Review: Harvey Alpha HW110LC-36 Tablesaw

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Above: The HW110LC-36 sits mid-range of three cabinet saws made by Harvey Machinery.

Review: Damion Fauser

A relatively new addition to the Australian market is the Harvey range of machines. This tablesaw currently sells for $3949 and is the mid-range model of three cabinet saws from this stable and has a golden titanium nitride (TiN) tabletop. There is also a plain cast iron table version of this model which sells for $3499. Anatomically, at first glance, this is just another saw, but upon closer inspection there are a number of features that could make this one stand out from the crowd for some users.

With a 10amp/230V/50Hz motor, a power rating of 1.65kW (2.2hp) that runs at 3850rpm, accessible and clearly presented on/off switch and smooth, lockable arbor controls for blade height and tilt, this machine will run a 10" (254mm) blade to fairly standard parameters. Careful blade selection may be required for deeper cuts in dense hardwoods. The use of a thin kerf blade will avoid taxing the motor too heavily.


The overhead guard is well thought out, made from clear acrylic for good visibility, with good anti-kickback cauls and overhead dust collection that pipes direct to the main 100mm port on the cabinet, negating the need for an additional hose. All of this can be easily removed for blade and riving knife changes and comes mounted on a rigid overhead boom that keeps the whole assembly up and out of the way of the stock being cut.

Both table inserts lock solidly into place and have levelling grub screws, but they also have custom access holes for the mechanism to change the riving knife (there is an accessory low-profile riving knife supplied), so those who like to make their own zero-clearance inserts will need to account for this.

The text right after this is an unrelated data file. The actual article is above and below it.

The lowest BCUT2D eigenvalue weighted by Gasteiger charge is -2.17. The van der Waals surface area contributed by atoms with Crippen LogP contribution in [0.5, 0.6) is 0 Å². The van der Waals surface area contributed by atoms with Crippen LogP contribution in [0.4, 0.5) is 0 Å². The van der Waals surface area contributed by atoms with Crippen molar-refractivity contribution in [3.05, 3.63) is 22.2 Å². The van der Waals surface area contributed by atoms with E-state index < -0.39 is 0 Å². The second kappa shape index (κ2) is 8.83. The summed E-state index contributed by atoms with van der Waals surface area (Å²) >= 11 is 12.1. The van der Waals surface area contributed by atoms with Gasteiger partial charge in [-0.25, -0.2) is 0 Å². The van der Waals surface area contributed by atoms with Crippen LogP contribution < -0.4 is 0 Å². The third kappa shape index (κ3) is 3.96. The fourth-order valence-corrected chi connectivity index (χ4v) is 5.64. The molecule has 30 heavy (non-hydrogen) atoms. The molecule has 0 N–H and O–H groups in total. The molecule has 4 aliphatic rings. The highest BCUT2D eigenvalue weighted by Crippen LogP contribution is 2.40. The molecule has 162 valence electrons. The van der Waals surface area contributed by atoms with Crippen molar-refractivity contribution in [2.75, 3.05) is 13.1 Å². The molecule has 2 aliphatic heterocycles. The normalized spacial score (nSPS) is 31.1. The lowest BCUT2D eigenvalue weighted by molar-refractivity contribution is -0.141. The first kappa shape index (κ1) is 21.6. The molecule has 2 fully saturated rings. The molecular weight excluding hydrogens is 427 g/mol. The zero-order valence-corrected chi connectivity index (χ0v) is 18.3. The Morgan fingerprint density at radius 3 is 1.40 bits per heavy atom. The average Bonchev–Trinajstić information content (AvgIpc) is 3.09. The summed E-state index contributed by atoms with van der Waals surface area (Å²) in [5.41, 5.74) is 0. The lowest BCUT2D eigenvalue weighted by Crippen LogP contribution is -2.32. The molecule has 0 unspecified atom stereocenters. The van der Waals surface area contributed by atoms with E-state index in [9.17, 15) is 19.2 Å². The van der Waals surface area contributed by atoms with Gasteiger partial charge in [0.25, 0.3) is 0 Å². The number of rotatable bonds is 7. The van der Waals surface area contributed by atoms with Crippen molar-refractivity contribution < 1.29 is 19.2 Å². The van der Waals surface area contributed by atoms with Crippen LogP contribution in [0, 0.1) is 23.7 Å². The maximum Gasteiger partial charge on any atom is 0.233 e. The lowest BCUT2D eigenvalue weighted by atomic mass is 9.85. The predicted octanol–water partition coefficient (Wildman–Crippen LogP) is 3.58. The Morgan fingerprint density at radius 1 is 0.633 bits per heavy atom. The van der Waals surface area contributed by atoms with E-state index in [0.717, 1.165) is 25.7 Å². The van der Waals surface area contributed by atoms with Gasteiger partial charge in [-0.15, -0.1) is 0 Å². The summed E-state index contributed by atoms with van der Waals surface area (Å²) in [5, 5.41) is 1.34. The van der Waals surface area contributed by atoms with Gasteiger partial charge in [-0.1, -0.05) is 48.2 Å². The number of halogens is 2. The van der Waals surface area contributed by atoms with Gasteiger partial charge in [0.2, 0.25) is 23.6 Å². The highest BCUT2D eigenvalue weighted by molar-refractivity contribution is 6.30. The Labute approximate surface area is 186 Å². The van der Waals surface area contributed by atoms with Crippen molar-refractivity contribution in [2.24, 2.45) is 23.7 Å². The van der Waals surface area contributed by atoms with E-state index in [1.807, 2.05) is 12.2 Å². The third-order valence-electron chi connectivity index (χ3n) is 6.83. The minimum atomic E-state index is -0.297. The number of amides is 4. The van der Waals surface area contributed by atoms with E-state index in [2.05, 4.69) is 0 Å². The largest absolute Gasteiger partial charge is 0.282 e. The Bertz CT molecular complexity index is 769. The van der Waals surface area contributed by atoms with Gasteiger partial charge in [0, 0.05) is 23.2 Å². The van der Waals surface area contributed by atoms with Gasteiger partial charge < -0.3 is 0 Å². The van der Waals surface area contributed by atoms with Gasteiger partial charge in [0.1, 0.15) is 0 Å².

The rip fence has separate cursors for setting width on high and low fence settings.

The rip fence is a solid T-square arrangement with a high-low extrusion that locks solidly. One feature that I really liked is the separate cursors for setting the rip width, whether cutting on the high or low fence configuration. Tooling changes are easy with the arbor lock and the long spanner that is supplied. The arbor has two indexing pins similar to European machines for positive registration, but these can be recessed to allow for aftermarket blades to be used on the machine.


The included mitre gauge is a stand-out feature and operates smoothly with presets and a flip-stop.


The supplied mitre gauge is definitely worthy of mention. It has adjustable expansion slots to ensure a good fit in the track, is very solidly made, rotates smoothly and has preset detentes at zero, 90, 22.5, 45 and 60°. Included is an aluminium flip-stop that has three threaded indexing locations for the brass stop. This locks positively on the fence which extends telescopically, and there is an inbuilt micro-adjust with 0.02mm definition. The mitre gauge alone would likely make this saw stand out for some buyers.

The machine runs quietly, does not have a blade brake and there is convenient access to the inside of the cabinet via a hinged door.

This machine, equipped with the appropriate tooling, would be a solid and accurate servant to any home-based or smaller cabinetry shop. Machine supplied and set up by Gregory Machinery in Brisbane.

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Damion Fauser is a Brisbane based furniture designer maker who also teaches woodwork classes. See

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